Sonny Brown MMA: Notes on Beyond Technique
The follow up video, BT2, presents four new concepts (though at least one is an improved version of one presented on BT1, as explained by the presenters), and provides longer explanations and comprehensive example of how to apply each concept.
Without giving the game away, the concepts are:
Keeping active feet and active toes in all positions, top and bottom. "Pocket Pressure", leglock defense, etc. If you can prevent your opponent engaging his feet correctly, you put him at a disadvantage.
An extension to "changing your shape". Denying your opponent opportunities and platforms upon which to apply force or resistance by constant movement, staying relaxed, moving around obstances or finding alternate paths around them. "Be water, my friend." Kit Dale's illustration of the application of this concept show it to be a lot less airy fairy than it sounds.
Strong Shape / Weak Shape
Good alignment, or structure, for the application of force or resistance, has the eyes/head, shoulders/arms, and hips/legs all pointing in the same direction, and including the aforementioned Foot Engagement. This is the "Strong Shape."
Getting the spine twisted, so the head, shoulders and hips all point in different directions, with disengaged feet, is the "Weak Shape."
You should actively try to maintain or recover the strong shape, while trying to put your opponent into the weak shape. This will give you a significant mechanical advantage over him. The leg drag pass is a great example of this.
"Force" the Position
Many trainees try to force specific techniques onto their opponent. What Kit does instead, when setting up a pass, is to try to immediately move to a stable position over his opponent, not too difficult to get, where he feels comfortable and safe. Rather than force a specific technique here, he has become so familiar with the position that whichever way the opponent moves, he has a way to capitalise on it.
So rather than rushing to pass, he tries to quickly get to that position. Once there, he is good to go.
My own coach, Anthony Lange, has a particularly good butterfly guard game. He'll just quickly pull that guard and sit there, waiting for you to pick up the rope and hang yourself.
There are a number of comprehensive examples of each concept provided by both gentlemen.
Nic Gregoriades demonstrates a half guard pass with a fair number of steps, in which he illustrates how and where three of the concepts can be applied, at several instances each during the pass, in particular how maintaining the strong shape yourself, while incrementally putting your opponent further and further into the weak shape, can make the pass way easier, more effective, and more difficult to resist.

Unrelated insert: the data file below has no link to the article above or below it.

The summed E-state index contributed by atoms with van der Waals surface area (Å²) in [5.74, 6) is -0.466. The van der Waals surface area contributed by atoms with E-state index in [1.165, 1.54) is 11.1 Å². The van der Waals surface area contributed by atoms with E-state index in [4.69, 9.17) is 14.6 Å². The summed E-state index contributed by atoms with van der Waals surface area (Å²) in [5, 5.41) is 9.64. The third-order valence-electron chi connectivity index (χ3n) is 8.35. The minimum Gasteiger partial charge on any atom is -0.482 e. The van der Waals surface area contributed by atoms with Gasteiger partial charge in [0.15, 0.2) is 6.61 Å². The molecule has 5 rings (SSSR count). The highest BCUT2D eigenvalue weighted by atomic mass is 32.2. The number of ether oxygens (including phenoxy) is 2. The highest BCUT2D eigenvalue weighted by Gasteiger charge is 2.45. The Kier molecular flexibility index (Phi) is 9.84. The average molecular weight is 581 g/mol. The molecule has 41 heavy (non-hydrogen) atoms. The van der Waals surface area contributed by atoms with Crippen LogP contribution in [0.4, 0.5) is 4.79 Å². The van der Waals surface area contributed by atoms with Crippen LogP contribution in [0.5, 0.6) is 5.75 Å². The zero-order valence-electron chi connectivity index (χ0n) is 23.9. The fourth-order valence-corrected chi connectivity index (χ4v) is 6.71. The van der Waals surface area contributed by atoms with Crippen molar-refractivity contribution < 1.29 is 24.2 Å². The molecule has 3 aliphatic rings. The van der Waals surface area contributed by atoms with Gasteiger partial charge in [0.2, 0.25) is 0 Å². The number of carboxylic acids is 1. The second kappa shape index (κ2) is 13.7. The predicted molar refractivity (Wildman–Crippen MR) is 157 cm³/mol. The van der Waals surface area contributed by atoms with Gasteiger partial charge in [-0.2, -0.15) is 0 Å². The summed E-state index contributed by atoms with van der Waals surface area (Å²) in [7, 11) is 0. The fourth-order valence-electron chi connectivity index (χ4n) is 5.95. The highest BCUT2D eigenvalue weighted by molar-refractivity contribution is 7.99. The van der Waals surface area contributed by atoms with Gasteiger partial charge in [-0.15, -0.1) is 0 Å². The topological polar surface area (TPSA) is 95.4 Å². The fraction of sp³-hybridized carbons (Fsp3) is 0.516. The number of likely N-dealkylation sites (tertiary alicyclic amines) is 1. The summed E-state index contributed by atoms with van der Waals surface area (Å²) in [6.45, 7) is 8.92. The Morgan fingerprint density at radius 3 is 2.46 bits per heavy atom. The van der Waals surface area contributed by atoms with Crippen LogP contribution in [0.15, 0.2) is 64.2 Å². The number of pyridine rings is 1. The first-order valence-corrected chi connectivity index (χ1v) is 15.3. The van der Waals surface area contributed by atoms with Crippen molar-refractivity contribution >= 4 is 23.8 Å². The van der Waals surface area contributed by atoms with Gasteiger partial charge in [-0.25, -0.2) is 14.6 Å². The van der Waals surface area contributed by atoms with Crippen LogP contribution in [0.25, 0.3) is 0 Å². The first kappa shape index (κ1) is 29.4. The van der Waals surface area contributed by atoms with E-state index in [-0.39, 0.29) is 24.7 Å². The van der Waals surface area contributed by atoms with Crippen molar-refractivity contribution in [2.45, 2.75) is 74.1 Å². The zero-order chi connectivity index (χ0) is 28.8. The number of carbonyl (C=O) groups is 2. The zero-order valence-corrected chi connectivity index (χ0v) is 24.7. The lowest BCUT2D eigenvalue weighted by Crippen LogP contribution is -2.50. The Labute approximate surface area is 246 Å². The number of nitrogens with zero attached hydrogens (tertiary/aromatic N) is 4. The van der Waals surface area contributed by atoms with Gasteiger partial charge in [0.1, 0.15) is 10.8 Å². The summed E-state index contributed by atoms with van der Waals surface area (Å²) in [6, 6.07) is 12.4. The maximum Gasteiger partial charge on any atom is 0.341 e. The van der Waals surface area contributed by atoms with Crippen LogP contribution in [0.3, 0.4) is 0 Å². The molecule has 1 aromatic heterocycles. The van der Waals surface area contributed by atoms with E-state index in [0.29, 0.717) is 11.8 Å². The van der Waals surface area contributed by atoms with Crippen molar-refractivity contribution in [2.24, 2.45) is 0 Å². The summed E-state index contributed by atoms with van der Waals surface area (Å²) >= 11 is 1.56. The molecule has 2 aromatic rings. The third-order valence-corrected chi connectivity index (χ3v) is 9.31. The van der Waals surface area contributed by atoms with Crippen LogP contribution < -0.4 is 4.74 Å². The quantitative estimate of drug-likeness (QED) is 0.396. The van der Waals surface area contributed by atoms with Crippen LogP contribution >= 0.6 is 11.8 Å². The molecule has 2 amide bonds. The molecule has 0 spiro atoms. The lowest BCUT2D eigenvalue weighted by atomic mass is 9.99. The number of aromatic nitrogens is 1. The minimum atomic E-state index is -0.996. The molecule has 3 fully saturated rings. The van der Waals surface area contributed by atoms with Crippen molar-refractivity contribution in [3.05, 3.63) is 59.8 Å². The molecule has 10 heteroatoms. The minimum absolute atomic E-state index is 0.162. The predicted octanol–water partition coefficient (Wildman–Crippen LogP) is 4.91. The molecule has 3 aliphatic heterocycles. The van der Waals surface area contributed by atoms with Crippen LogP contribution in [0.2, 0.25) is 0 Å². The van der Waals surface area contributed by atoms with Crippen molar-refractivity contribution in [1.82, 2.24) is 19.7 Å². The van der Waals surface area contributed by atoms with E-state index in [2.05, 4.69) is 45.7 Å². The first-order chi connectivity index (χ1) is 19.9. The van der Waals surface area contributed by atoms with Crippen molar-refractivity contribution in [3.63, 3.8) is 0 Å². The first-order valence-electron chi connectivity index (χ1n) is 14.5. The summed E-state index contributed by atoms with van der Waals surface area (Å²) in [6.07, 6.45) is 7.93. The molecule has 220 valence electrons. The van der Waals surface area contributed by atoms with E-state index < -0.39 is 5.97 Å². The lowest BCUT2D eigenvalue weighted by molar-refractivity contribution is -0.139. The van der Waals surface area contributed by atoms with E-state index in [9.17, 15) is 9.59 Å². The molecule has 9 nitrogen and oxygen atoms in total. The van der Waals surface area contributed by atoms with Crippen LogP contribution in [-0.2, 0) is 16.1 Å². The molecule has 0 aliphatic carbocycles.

Towards the end they roll for several minutes, each illustrating how and where they have applied each of the concepts at various places during an unscripted match.
These are a good set of concepts. Many of us will have seen them in glimpses before, though probably not as well articulated or conceptually developed as this.
The concepts are definitely immediately applicable to anyone's game. I look forward to experimenting with and applying all of them during my 2017 jiu jitsu sessions.
When I ordered the digital download, I was invited via a pop up window to purchase Mike Bidwell's (of BJJ After 40 fame) Flow Jitsu video at half price as well. Sounded good to me.
Both videos appeared on my order summary, but I only received a download link for BT2. Which I downloaded without problems.
I used the "Contact Us" message link and left a message explaining the problem with Flow Jitsu. This was at about 6pm on Christmas Eve.
Christmas morning there was a personal email from Nic Gregoriades apologising for the problem and another with the correct Flow Jitsu link, which once again I downloaded successfully. Result!
I will review Flow Jitsu in the near future.
From "The 48 Laws of Power" by Robert Greene. A perfect fit with this discussion.